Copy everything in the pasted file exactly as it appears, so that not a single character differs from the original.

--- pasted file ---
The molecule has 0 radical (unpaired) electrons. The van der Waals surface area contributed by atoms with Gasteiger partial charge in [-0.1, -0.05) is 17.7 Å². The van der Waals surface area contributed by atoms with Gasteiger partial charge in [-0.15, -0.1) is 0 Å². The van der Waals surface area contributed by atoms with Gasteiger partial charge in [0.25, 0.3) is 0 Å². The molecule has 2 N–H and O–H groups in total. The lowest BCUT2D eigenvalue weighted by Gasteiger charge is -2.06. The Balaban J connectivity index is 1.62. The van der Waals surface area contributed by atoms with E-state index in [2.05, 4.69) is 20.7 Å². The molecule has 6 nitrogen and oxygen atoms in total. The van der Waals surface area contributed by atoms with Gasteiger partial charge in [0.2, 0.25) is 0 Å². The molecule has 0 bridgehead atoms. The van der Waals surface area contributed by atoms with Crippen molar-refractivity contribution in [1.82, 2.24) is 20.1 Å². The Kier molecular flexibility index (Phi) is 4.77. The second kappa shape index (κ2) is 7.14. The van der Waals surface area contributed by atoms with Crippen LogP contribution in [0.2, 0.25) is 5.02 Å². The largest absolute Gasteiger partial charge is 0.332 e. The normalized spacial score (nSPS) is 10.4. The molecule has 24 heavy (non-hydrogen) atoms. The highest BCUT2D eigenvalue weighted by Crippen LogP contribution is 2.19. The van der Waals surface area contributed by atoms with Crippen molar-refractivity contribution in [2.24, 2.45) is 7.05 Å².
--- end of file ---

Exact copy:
The molecule has 0 radical (unpaired) electrons. The van der Waals surface area contributed by atoms with Gasteiger partial charge in [-0.1, -0.05) is 17.7 Å². The van der Waals surface area contributed by atoms with Gasteiger partial charge in [-0.15, -0.1) is 0 Å². The van der Waals surface area contributed by atoms with Gasteiger partial charge in [0.25, 0.3) is 0 Å². The molecule has 2 N–H and O–H groups in total. The lowest BCUT2D eigenvalue weighted by Gasteiger charge is -2.06. The Balaban J connectivity index is 1.62. The van der Waals surface area contributed by atoms with E-state index in [2.05, 4.69) is 20.7 Å². The molecule has 6 nitrogen and oxygen atoms in total. The van der Waals surface area contributed by atoms with Gasteiger partial charge in [0.2, 0.25) is 0 Å². The molecule has 0 bridgehead atoms. The van der Waals surface area contributed by atoms with Crippen molar-refractivity contribution in [1.82, 2.24) is 20.1 Å². The Kier molecular flexibility index (Phi) is 4.77. The second kappa shape index (κ2) is 7.14. The van der Waals surface area contributed by atoms with Crippen LogP contribution in [0.2, 0.25) is 5.02 Å². The largest absolute Gasteiger partial charge is 0.332 e. The normalized spacial score (nSPS) is 10.4. The molecule has 24 heavy (non-hydrogen) atoms. The highest BCUT2D eigenvalue weighted by Crippen LogP contribution is 2.19. The van der Waals surface area contributed by atoms with Crippen molar-refractivity contribution in [2.24, 2.45) is 7.05 Å².